The political fallout over revelations of Britain’s complicity in the torture by US forces of former Guantanamo Bay detainee Binyam Mohamed has embroiled the Brown government and MI5 in equal measure.
Following confirmation by the Court of Appeal last week of Mohamed’s claim that the MI5 intelligence agency was fully aware of the brutal treatment he received, and even provided information and questions to be asked by his torturers, senior political figures, including the attorney general at the time, have demanded that the government provide answers.
Ethiopian-born Mohamed, a British resident, was arrested in Pakistan on April 10, 2002 as he was about to board a flight to Britain. After being imprisoned and tortured in Pakistan, he was turned over to the FBI. A victim of extraordinary rendition at the hands of the CIA, he was flown to Morocco, where he was again tortured, including being slashed with scalpels or razor blades on his chest and penis. He was moved to Afghanistan, where he was frequently tortured in the infamous “Dark Prison” before being finally detained in Guantanamo Bay, Cuba. Held at Guantanamo for four years, he again suffered torture and abuse.
Mohamed was finally released in February 2009 without charge, after nearly seven years in captivity. He is now suing the British government.
After the failure of a challenge by Foreign Secretary David Miliband, the Court of Appeal made public seven redacted paragraphs from its earlier findings based on 42 still classified documents, handed over by US intelligence to MI5 and confirming that Mohamed had been tortured. The judgement found that Mohamed’s treatment had been “at the very least cruel, inhuman and degrading.” The court said that Mohamed’s account of his torture had already been acknowledged as fact in a US court in November.
Miliband and Home Secretary Alan Johnson, in a joint open letter, immediately denied that the UK was complicit with the CIA in torture. Johnson accused the media of publishing “ludicrous lies” about MI5.
Richard Evans, the head of MI5, writing in the Daily Telegraph, implied that the court was acting as an unwitting tool of terrorists. He stated, “For their part, our enemies will also seek to use all tools at their disposal to attack us. That means not just bombs, bullets and aircraft but also propaganda and campaigns to undermine our will and ability to confront them.”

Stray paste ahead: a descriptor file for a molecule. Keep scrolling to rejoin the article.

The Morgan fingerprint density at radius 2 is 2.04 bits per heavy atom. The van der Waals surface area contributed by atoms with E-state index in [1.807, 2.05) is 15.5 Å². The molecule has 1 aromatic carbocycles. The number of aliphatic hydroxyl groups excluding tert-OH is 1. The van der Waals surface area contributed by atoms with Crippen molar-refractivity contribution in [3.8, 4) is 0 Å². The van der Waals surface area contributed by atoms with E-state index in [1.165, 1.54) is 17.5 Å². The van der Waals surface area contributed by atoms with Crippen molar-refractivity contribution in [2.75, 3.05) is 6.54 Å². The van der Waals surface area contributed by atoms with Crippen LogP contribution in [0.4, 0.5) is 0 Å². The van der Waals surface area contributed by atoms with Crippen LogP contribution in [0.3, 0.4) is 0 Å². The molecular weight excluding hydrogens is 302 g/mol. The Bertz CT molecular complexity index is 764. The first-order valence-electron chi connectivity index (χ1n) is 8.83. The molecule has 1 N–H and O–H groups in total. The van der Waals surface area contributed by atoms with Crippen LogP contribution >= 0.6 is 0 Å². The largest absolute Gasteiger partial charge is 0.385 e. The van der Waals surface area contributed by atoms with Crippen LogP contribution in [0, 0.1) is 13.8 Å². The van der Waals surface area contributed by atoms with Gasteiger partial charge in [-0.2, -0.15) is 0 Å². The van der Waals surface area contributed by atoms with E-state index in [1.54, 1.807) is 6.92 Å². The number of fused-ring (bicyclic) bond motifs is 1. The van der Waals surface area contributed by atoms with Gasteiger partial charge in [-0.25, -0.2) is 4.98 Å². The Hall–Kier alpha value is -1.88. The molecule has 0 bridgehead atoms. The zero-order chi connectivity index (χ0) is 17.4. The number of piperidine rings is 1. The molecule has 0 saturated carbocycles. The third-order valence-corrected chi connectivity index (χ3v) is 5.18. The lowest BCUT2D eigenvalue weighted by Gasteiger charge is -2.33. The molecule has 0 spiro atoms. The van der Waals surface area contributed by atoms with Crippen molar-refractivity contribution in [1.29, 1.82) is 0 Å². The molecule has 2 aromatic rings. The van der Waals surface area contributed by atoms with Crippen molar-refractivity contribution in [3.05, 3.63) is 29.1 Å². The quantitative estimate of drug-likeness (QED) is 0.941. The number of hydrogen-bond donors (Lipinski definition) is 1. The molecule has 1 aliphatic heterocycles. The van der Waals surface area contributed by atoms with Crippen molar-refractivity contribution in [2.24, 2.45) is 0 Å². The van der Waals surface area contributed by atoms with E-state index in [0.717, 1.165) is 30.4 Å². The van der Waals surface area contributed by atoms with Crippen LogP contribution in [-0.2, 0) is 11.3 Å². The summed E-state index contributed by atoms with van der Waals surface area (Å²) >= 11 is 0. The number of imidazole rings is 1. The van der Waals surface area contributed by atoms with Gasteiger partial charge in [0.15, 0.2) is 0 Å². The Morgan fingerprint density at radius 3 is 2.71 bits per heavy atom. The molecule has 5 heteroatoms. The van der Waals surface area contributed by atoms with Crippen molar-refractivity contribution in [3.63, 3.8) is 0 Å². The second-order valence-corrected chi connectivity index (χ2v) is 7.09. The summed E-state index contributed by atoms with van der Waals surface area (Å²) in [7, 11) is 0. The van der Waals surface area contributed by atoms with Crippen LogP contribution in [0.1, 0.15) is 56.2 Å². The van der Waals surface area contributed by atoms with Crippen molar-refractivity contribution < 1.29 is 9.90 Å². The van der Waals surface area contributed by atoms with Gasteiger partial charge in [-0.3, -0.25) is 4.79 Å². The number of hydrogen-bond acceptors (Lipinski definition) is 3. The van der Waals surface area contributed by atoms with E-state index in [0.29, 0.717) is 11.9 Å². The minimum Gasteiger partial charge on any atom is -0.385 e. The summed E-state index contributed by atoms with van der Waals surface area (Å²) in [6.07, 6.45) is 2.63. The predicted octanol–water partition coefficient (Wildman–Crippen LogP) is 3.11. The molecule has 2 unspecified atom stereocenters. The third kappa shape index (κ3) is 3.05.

Mindful of what could yet be revealed as a result of the Binyam Mohamed case and others yet to be heard in court, Evans claimed that the “British intelligence community was merely slow to detect the emerging pattern of US mistreatment of detainees after September 11.”
He was supported by the parliamentary Intelligence and Security Committee (ISC) chairman, Kim Howells. Howells stated that any assertion to the effect that the intelligence services had colluded in torture was “a calumny and a slur and it should not be made.” The Intelligence and Security Committee supposedly exists to monitor and supervise the policies of MI5 .
Such was the naked defence of MI5 by the ISC that senior Labour MP David Winnick said it had become a “mouthpiece for MI5.” “The impression given is that this committee, which reports directly to the prime minister, is in danger of being open to the accusation that it has gone native,” he added.
Shami Chakrabarti, the director of civil rights group Liberty, said, “The implication is that all of us are enemies of the state—just for trying to find out what happened.”
Several members of Parliament, including the leader of the Liberal Democrats, Nick Clegg, demanded that the government reveal what it knew about Mohamed’s torture, stating, “Knowledge of Britain’s potential complicity in torture looks likely to have gone to the very top of government.” Conservative former shadow home secretary David Davis and Andrew Tyrie, the Conservative chair of the all-party parliamentary group on extraordinary rendition, have both called for the establishment of a judicial inquiry.
Home Secretary Johnson accused Davis of a “gross and offensive misrepresentation of the truth,” after Davis stated he believed there were further cases where MI5 and MI6 had been involved in torture.